STORYBOOK TIME AT HILL-ROBERTS ELEMENTARY SCHOOL
Yesterday I read a book to a fourth-grade class at Hill-Roberts Elementary School in South Attleboro. Granted, I was a bit nervous. It had been a long time since I had read to my two adult daughters, Arryn and Kate. But it’s like getting on a bicycle. You never forget how much fun reading to children can be. It reminded me of reading “Little House on the Prairie” to my daughters.
So I brought my baseball glove, a baseball, wore a Manny Ramirez vintage Red Sox shirt and my old Red Sox hat. Twenty-five children snuggled down in the reading nook in the corner of their classroom, sat on a rug and listened to “Zachary’s Ball”. It’s a story about a nine-year-old boy who went to a game at Fenway Park. Zachary went with his Dad, was dreaming that he made a great catch in left field, pitched the final winning World Series game, and caught a ball in his seat. The children loved the story.
Several of the 4th graders told stories about balls they had caught, or been given, both in Fenway and while watching the Paw Sox. The told me what they loved about Fenway Park (the Green Monster, hot dogs, and the dirt infield). All eyes were on me while I read the story. It turned out that Zachary’s Ball was a Magic Ball. When we were finished I turned and gave my baseball to the girl sitting on my right. She was delighted…. but I reminded her to the ball was magical and she needed to share it with other children. She nodded yes.
Listening to “Zachary’s Ball” was a magical time for both myself and the children at Hill-Roberts!
We had a lot of fun! These children are precious and we need to give them the best education humanly possible. Hill-Roberts is a really nice school.
Play Ball !!!!
Friends – I am starting a pilgrimage to visit principals, teachers, and students at each of Attleboro’s schools. Our schools are over 50% of our budget. We owe Attleboro’s children the best possible education we can give to them.
My first stop this past Tuesday was at Wamsutta Middle School with Principal Joe Connor and 572 students. What a gentleman! Principal Connor gave me a full hour, took me to several classrooms (art, music, gym, STEM, and a science class. The children were engrossed in their lesson in every class, independently working on their various projects. I saw a dozen children playing keyboards, an entire class working on a DNA project, a STEM class that was exploring why there is no sound in space (did I understand this concept correctly?). Wamsutta children appear really blessed to have such dedicated staff and administrators.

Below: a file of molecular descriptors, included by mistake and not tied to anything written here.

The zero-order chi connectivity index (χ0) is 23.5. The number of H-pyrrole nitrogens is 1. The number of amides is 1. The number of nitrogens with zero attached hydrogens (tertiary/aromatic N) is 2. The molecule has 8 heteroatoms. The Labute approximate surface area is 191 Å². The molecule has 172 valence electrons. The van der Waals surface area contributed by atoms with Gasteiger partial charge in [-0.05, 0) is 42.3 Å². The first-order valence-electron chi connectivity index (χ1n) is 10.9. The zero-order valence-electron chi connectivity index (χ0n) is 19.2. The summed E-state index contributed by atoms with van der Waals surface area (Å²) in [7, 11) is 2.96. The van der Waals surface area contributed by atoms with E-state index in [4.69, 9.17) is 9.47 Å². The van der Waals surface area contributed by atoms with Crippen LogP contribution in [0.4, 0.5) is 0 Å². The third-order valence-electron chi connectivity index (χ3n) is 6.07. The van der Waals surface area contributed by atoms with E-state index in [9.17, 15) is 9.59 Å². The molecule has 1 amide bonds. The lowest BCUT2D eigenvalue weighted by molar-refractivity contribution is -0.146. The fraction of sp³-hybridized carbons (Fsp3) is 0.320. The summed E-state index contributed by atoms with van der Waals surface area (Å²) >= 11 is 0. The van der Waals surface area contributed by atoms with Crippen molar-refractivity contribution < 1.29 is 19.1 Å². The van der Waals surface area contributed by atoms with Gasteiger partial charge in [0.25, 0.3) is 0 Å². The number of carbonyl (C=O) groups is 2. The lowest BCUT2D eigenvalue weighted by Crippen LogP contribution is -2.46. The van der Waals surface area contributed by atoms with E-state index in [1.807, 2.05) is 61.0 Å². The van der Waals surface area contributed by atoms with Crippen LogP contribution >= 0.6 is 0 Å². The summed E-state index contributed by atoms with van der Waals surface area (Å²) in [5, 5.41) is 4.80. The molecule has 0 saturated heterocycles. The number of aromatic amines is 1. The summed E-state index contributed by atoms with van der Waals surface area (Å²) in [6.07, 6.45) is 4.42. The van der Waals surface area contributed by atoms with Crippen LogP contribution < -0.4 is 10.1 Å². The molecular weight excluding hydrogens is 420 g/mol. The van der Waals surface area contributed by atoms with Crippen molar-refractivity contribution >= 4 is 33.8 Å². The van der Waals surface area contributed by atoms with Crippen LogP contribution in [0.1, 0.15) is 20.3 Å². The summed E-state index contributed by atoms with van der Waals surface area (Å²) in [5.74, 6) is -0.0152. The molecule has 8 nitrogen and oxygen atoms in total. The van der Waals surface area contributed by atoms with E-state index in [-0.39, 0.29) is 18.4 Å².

This learning goes forth despite an average of 28 to 30 students per class. A 20-year-old school that looks great at first glance, but it is pitted with leaks, the carpets are worn and the keyboards are 15 years old. The entire school has just one adjustment counselor. But I saw lots of enthusiastic, well behaved and interested children. I met several teachers who are clearly devoted to educating the children. And I met Joe Connor, a principal that really cares.
- First language is not English: 18.1%
- Students with Disabilities: 17.7%
- High Needs: 43.8%
- Economically Disadvantaged: 31.4%
It was a good day at Wamsutta Middle School. I bet this school has lots of good days.
Today ended early with a big thunderstorm at 5 pm. I was on Kellcourt Ave. speaking with Joe about his family, neighbors, and friends. He loves his area and really likes Attleboro. Joe moved into his home in 1992 and according to him, it was one of the best decision he’s ever made. Block parties, a friendly neighborhood, and a great place to raise his family. I liked Joe instantly. He signed my nomination papers, asked for a sign, and then the rain hit us.
A few hours earlier, I met a young woman on Commerce Way who simply glowed. Emily is a senior at Bridgewater State College and plans to be an elementary school teacher next fall. She did her student teaching in Attleboro during her junior year and loved it. The only drawback was the size of the classes which really surprised her. Regardless, Emily wants to come back to Attleboro and spend her career teaching in her hometown. When I left her door, her eyes sparkled again, she smiled and declared, “I love Attleboro!”
Lots of positivity in both Joe and Emily. I can’t wait to meet the rest of this city!
Please join us Saturday 9/8 from 10am-12pm as we hold signs downtown. Help us #TyAttleboroTogether!!!
Saturday, August 4th – Today, after the rain, I met someone who once played an important role in our city. This is an abridged version of the story:
Not so long ago, the school committee didn’t have enough money in the budget to meet the request of the teacher’s union. The school committee figured out a fiscal compromise. If the teachers could accept level funding for an additional six weeks beyond the end of their contract, they could then save the jobs of 8 teachers. After mid-August the teachers would then get their raise.
The union turned down the school committee’s offer. The budget was too tight and eight teachers were laid off. The teachers did not even get to vote on the compromise offer.
Both of my wives were teachers. On one occasion we had to make a similar decision. Accept level funding or see other teachers get laid off. We decided it was best to live at the same income for a while so other teachers and their families could have a job. The teachers union took a poll of all the teachers and they accepted the compromise. No one was laid off.
If I were on the city council I would not want to see qualified teachers/city employees laid off. But in a tight financial year it might mean employees are offered less to save jobs.
I hope it never comes to this. But compromises are sometimes necessary to keep our city solvent and people working.
I hope to have a happy story tomorrow.
Ty, on the trail.